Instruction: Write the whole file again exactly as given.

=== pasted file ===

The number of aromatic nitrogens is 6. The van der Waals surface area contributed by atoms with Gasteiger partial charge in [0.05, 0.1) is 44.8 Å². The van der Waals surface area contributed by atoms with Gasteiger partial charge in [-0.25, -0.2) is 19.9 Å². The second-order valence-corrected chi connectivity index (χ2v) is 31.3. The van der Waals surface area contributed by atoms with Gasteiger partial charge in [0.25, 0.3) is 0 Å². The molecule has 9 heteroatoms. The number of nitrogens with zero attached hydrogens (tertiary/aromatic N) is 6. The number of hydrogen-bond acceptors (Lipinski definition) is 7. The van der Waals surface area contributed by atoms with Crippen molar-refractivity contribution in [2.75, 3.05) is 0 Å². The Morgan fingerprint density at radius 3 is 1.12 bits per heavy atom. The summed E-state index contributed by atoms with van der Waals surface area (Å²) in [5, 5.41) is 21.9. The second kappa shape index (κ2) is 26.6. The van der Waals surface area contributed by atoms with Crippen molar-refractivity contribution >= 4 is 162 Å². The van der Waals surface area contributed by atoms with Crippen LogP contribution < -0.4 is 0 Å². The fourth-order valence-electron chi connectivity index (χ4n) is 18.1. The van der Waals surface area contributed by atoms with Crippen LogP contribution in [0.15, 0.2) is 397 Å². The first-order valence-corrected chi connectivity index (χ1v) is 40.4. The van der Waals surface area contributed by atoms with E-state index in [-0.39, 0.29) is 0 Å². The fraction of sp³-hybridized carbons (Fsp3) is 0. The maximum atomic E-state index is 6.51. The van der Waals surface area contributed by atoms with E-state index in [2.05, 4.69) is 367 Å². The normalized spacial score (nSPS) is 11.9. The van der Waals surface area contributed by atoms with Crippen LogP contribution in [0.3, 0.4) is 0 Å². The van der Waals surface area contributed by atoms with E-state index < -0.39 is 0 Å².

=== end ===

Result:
The number of aromatic nitrogens is 6. The van der Waals surface area contributed by atoms with Gasteiger partial charge in [0.05, 0.1) is 44.8 Å². The van der Waals surface area contributed by atoms with Gasteiger partial charge in [-0.25, -0.2) is 19.9 Å². The second-order valence-corrected chi connectivity index (χ2v) is 31.3. The van der Waals surface area contributed by atoms with Gasteiger partial charge in [0.25, 0.3) is 0 Å². The molecule has 9 heteroatoms. The number of nitrogens with zero attached hydrogens (tertiary/aromatic N) is 6. The number of hydrogen-bond acceptors (Lipinski definition) is 7. The van der Waals surface area contributed by atoms with Crippen molar-refractivity contribution in [2.75, 3.05) is 0 Å². The Morgan fingerprint density at radius 3 is 1.12 bits per heavy atom. The summed E-state index contributed by atoms with van der Waals surface area (Å²) in [5, 5.41) is 21.9. The second kappa shape index (κ2) is 26.6. The van der Waals surface area contributed by atoms with Crippen molar-refractivity contribution >= 4 is 162 Å². The van der Waals surface area contributed by atoms with Crippen LogP contribution < -0.4 is 0 Å². The fourth-order valence-electron chi connectivity index (χ4n) is 18.1. The van der Waals surface area contributed by atoms with Crippen LogP contribution in [0.15, 0.2) is 397 Å². The first-order valence-corrected chi connectivity index (χ1v) is 40.4. The van der Waals surface area contributed by atoms with E-state index in [-0.39, 0.29) is 0 Å². The fraction of sp³-hybridized carbons (Fsp3) is 0. The maximum atomic E-state index is 6.51. The van der Waals surface area contributed by atoms with E-state index in [2.05, 4.69) is 367 Å². The normalized spacial score (nSPS) is 11.9. The van der Waals surface area contributed by atoms with Crippen LogP contribution in [0.3, 0.4) is 0 Å². The van der Waals surface area contributed by atoms with E-state index < -0.39 is 0 Å².